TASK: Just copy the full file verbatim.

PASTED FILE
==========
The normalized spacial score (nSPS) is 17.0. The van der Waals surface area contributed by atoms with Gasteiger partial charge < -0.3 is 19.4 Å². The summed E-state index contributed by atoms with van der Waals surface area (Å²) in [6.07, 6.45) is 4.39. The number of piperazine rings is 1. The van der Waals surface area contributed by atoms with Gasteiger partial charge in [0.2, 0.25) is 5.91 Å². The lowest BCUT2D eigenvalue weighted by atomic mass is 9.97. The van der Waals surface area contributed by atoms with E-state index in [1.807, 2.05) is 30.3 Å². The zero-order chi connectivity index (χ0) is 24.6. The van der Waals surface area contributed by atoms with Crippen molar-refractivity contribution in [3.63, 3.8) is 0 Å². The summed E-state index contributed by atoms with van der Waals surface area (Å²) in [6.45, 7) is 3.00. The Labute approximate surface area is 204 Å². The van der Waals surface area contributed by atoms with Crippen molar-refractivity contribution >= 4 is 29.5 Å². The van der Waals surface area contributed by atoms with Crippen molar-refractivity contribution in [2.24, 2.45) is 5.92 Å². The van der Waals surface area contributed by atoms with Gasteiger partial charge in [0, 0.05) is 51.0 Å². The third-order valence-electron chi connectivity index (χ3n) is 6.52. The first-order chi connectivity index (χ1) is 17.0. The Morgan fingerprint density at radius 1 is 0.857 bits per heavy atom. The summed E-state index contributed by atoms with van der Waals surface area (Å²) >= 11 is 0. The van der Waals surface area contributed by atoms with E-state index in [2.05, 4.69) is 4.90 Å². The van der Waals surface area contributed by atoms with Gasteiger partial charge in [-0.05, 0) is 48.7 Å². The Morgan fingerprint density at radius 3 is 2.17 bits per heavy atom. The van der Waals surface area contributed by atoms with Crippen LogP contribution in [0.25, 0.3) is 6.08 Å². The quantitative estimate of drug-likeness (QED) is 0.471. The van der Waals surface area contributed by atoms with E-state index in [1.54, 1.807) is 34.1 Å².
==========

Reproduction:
The normalized spacial score (nSPS) is 17.0. The van der Waals surface area contributed by atoms with Gasteiger partial charge < -0.3 is 19.4 Å². The summed E-state index contributed by atoms with van der Waals surface area (Å²) in [6.07, 6.45) is 4.39. The number of piperazine rings is 1. The van der Waals surface area contributed by atoms with Gasteiger partial charge in [0.2, 0.25) is 5.91 Å². The lowest BCUT2D eigenvalue weighted by atomic mass is 9.97. The van der Waals surface area contributed by atoms with E-state index in [1.807, 2.05) is 30.3 Å². The zero-order chi connectivity index (χ0) is 24.6. The van der Waals surface area contributed by atoms with Crippen molar-refractivity contribution in [3.63, 3.8) is 0 Å². The summed E-state index contributed by atoms with van der Waals surface area (Å²) in [6.45, 7) is 3.00. The Labute approximate surface area is 204 Å². The van der Waals surface area contributed by atoms with Crippen molar-refractivity contribution >= 4 is 29.5 Å². The van der Waals surface area contributed by atoms with Crippen molar-refractivity contribution in [2.24, 2.45) is 5.92 Å². The van der Waals surface area contributed by atoms with Gasteiger partial charge in [0, 0.05) is 51.0 Å². The third-order valence-electron chi connectivity index (χ3n) is 6.52. The first-order chi connectivity index (χ1) is 17.0. The Morgan fingerprint density at radius 1 is 0.857 bits per heavy atom. The summed E-state index contributed by atoms with van der Waals surface area (Å²) >= 11 is 0. The van der Waals surface area contributed by atoms with E-state index in [2.05, 4.69) is 4.90 Å². The van der Waals surface area contributed by atoms with Gasteiger partial charge in [-0.05, 0) is 48.7 Å². The Morgan fingerprint density at radius 3 is 2.17 bits per heavy atom. The van der Waals surface area contributed by atoms with Crippen LogP contribution in [0.25, 0.3) is 6.08 Å². The quantitative estimate of drug-likeness (QED) is 0.471. The van der Waals surface area contributed by atoms with E-state index in [1.54, 1.807) is 34.1 Å².